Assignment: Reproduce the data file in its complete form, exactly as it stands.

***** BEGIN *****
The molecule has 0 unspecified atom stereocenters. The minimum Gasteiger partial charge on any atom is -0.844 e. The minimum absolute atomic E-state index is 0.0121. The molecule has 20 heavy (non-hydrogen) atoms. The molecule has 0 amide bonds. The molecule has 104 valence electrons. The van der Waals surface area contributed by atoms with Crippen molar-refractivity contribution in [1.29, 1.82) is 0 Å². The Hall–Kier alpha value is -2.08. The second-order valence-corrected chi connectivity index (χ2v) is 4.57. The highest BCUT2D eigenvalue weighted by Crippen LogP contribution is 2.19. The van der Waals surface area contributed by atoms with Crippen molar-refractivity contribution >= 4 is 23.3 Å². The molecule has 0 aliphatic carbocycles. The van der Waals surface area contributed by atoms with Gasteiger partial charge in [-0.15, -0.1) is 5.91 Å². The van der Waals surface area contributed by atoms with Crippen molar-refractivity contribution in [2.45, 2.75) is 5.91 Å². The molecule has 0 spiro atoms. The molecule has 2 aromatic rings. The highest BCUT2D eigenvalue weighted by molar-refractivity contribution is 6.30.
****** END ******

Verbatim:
The molecule has 0 unspecified atom stereocenters. The minimum Gasteiger partial charge on any atom is -0.844 e. The minimum absolute atomic E-state index is 0.0121. The molecule has 20 heavy (non-hydrogen) atoms. The molecule has 0 amide bonds. The molecule has 104 valence electrons. The van der Waals surface area contributed by atoms with Crippen molar-refractivity contribution in [1.29, 1.82) is 0 Å². The Hall–Kier alpha value is -2.08. The second-order valence-corrected chi connectivity index (χ2v) is 4.57. The highest BCUT2D eigenvalue weighted by Crippen LogP contribution is 2.19. The van der Waals surface area contributed by atoms with Crippen molar-refractivity contribution >= 4 is 23.3 Å². The molecule has 0 aliphatic carbocycles. The van der Waals surface area contributed by atoms with Gasteiger partial charge in [-0.15, -0.1) is 5.91 Å². The van der Waals surface area contributed by atoms with Crippen molar-refractivity contribution in [2.45, 2.75) is 5.91 Å². The molecule has 0 spiro atoms. The molecule has 2 aromatic rings. The highest BCUT2D eigenvalue weighted by molar-refractivity contribution is 6.30.